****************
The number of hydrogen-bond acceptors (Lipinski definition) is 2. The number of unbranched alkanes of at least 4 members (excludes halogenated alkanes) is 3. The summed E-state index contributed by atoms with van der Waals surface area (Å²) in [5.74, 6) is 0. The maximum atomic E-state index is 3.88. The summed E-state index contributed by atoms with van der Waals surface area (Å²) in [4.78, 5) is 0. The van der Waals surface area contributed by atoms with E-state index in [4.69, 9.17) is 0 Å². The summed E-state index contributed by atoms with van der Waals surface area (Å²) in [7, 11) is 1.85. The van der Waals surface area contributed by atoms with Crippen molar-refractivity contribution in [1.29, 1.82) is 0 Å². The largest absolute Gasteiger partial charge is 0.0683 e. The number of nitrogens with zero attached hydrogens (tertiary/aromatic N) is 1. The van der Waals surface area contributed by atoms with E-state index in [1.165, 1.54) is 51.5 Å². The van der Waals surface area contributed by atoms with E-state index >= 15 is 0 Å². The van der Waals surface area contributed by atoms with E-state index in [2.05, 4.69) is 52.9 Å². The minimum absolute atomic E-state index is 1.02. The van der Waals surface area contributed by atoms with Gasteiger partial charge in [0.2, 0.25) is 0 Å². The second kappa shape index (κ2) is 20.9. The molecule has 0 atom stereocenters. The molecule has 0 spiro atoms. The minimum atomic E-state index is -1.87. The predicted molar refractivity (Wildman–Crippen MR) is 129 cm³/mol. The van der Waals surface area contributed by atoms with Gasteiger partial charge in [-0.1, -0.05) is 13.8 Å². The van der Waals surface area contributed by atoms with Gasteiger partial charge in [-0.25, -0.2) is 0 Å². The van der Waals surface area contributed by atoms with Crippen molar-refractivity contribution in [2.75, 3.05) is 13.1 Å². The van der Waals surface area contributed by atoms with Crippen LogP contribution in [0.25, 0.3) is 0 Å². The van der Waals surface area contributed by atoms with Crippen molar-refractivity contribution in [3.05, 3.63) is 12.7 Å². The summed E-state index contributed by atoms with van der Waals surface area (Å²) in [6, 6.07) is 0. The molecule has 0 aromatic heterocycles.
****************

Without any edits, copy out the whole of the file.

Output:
The number of hydrogen-bond acceptors (Lipinski definition) is 2. The number of unbranched alkanes of at least 4 members (excludes halogenated alkanes) is 3. The summed E-state index contributed by atoms with van der Waals surface area (Å²) in [5.74, 6) is 0. The maximum atomic E-state index is 3.88. The summed E-state index contributed by atoms with van der Waals surface area (Å²) in [4.78, 5) is 0. The van der Waals surface area contributed by atoms with E-state index in [4.69, 9.17) is 0 Å². The summed E-state index contributed by atoms with van der Waals surface area (Å²) in [7, 11) is 1.85. The van der Waals surface area contributed by atoms with Crippen molar-refractivity contribution in [1.29, 1.82) is 0 Å². The largest absolute Gasteiger partial charge is 0.0683 e. The number of nitrogens with zero attached hydrogens (tertiary/aromatic N) is 1. The van der Waals surface area contributed by atoms with E-state index in [1.165, 1.54) is 51.5 Å². The van der Waals surface area contributed by atoms with E-state index >= 15 is 0 Å². The van der Waals surface area contributed by atoms with E-state index in [2.05, 4.69) is 52.9 Å². The minimum absolute atomic E-state index is 1.02. The van der Waals surface area contributed by atoms with Gasteiger partial charge in [0.2, 0.25) is 0 Å². The second kappa shape index (κ2) is 20.9. The molecule has 0 atom stereocenters. The molecule has 0 spiro atoms. The minimum atomic E-state index is -1.87. The predicted molar refractivity (Wildman–Crippen MR) is 129 cm³/mol. The van der Waals surface area contributed by atoms with Gasteiger partial charge in [-0.1, -0.05) is 13.8 Å². The van der Waals surface area contributed by atoms with Gasteiger partial charge in [-0.25, -0.2) is 0 Å². The van der Waals surface area contributed by atoms with Crippen molar-refractivity contribution in [2.75, 3.05) is 13.1 Å². The van der Waals surface area contributed by atoms with Crippen LogP contribution in [0.25, 0.3) is 0 Å². The van der Waals surface area contributed by atoms with Crippen molar-refractivity contribution in [3.05, 3.63) is 12.7 Å². The summed E-state index contributed by atoms with van der Waals surface area (Å²) in [6, 6.07) is 0. The molecule has 0 aromatic heterocycles.